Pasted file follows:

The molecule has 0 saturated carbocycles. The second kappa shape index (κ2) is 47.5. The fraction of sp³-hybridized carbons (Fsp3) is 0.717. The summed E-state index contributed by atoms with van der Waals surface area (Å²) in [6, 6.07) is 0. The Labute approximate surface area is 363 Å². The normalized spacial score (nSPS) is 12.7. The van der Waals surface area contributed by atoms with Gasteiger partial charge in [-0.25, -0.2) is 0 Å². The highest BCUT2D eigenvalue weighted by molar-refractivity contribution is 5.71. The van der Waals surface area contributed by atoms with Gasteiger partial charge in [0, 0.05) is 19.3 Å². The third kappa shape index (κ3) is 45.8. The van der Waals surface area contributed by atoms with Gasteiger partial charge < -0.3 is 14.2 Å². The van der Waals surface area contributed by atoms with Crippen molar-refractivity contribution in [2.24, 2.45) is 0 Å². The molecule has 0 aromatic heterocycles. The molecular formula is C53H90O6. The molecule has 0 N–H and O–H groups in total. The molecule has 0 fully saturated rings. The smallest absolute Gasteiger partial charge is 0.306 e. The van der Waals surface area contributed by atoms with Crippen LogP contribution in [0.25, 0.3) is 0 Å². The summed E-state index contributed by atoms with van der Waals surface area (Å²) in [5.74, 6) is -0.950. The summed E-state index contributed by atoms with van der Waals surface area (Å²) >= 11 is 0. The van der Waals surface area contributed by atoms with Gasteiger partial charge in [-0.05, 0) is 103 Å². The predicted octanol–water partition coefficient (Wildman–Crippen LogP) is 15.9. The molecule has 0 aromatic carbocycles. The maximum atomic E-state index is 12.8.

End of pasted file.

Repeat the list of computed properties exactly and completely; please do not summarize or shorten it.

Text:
The molecule has 0 saturated carbocycles. The second kappa shape index (κ2) is 47.5. The fraction of sp³-hybridized carbons (Fsp3) is 0.717. The summed E-state index contributed by atoms with van der Waals surface area (Å²) in [6, 6.07) is 0. The Labute approximate surface area is 363 Å². The normalized spacial score (nSPS) is 12.7. The van der Waals surface area contributed by atoms with Gasteiger partial charge in [-0.25, -0.2) is 0 Å². The highest BCUT2D eigenvalue weighted by molar-refractivity contribution is 5.71. The van der Waals surface area contributed by atoms with Gasteiger partial charge in [0, 0.05) is 19.3 Å². The third kappa shape index (κ3) is 45.8. The van der Waals surface area contributed by atoms with Gasteiger partial charge < -0.3 is 14.2 Å². The van der Waals surface area contributed by atoms with Crippen molar-refractivity contribution in [2.24, 2.45) is 0 Å². The molecule has 0 aromatic heterocycles. The molecular formula is C53H90O6. The molecule has 0 N–H and O–H groups in total. The molecule has 0 fully saturated rings. The smallest absolute Gasteiger partial charge is 0.306 e. The van der Waals surface area contributed by atoms with Crippen LogP contribution in [0.25, 0.3) is 0 Å². The summed E-state index contributed by atoms with van der Waals surface area (Å²) in [5.74, 6) is -0.950. The summed E-state index contributed by atoms with van der Waals surface area (Å²) >= 11 is 0. The van der Waals surface area contributed by atoms with Gasteiger partial charge in [-0.05, 0) is 103 Å². The predicted octanol–water partition coefficient (Wildman–Crippen LogP) is 15.9. The molecule has 0 aromatic carbocycles. The maximum atomic E-state index is 12.8.